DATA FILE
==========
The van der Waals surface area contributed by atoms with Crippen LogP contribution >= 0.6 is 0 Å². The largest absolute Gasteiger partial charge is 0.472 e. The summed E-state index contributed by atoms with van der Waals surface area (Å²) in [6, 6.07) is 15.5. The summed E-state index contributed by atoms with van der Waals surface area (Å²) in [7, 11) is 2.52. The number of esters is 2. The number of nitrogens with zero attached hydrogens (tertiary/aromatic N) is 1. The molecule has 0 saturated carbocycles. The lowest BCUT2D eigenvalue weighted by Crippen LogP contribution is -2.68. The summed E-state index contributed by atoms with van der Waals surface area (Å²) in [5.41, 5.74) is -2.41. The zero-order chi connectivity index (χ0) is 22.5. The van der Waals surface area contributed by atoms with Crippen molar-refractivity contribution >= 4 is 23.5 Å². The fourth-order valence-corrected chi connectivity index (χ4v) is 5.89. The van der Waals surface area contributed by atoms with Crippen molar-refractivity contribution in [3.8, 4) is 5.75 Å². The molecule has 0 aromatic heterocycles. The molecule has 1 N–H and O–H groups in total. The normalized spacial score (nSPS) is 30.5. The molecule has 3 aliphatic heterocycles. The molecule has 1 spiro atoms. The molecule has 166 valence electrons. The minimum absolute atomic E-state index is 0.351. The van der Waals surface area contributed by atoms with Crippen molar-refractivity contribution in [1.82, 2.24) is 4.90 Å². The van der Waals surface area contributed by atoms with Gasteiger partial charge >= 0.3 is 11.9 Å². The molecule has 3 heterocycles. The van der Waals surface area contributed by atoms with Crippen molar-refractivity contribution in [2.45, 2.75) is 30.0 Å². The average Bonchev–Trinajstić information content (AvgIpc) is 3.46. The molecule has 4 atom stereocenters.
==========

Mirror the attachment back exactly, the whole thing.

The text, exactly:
The van der Waals surface area contributed by atoms with Crippen LogP contribution >= 0.6 is 0 Å². The largest absolute Gasteiger partial charge is 0.472 e. The summed E-state index contributed by atoms with van der Waals surface area (Å²) in [6, 6.07) is 15.5. The summed E-state index contributed by atoms with van der Waals surface area (Å²) in [7, 11) is 2.52. The number of esters is 2. The number of nitrogens with zero attached hydrogens (tertiary/aromatic N) is 1. The molecule has 0 saturated carbocycles. The lowest BCUT2D eigenvalue weighted by Crippen LogP contribution is -2.68. The summed E-state index contributed by atoms with van der Waals surface area (Å²) in [5.41, 5.74) is -2.41. The zero-order chi connectivity index (χ0) is 22.5. The van der Waals surface area contributed by atoms with Crippen molar-refractivity contribution >= 4 is 23.5 Å². The fourth-order valence-corrected chi connectivity index (χ4v) is 5.89. The van der Waals surface area contributed by atoms with Crippen molar-refractivity contribution in [3.8, 4) is 5.75 Å². The molecule has 0 aromatic heterocycles. The molecule has 1 N–H and O–H groups in total. The normalized spacial score (nSPS) is 30.5. The molecule has 3 aliphatic heterocycles. The molecule has 1 spiro atoms. The molecule has 166 valence electrons. The minimum absolute atomic E-state index is 0.351. The van der Waals surface area contributed by atoms with Crippen molar-refractivity contribution in [1.82, 2.24) is 4.90 Å². The van der Waals surface area contributed by atoms with Gasteiger partial charge >= 0.3 is 11.9 Å². The molecule has 3 heterocycles. The van der Waals surface area contributed by atoms with Crippen molar-refractivity contribution in [2.45, 2.75) is 30.0 Å². The average Bonchev–Trinajstić information content (AvgIpc) is 3.46. The molecule has 4 atom stereocenters.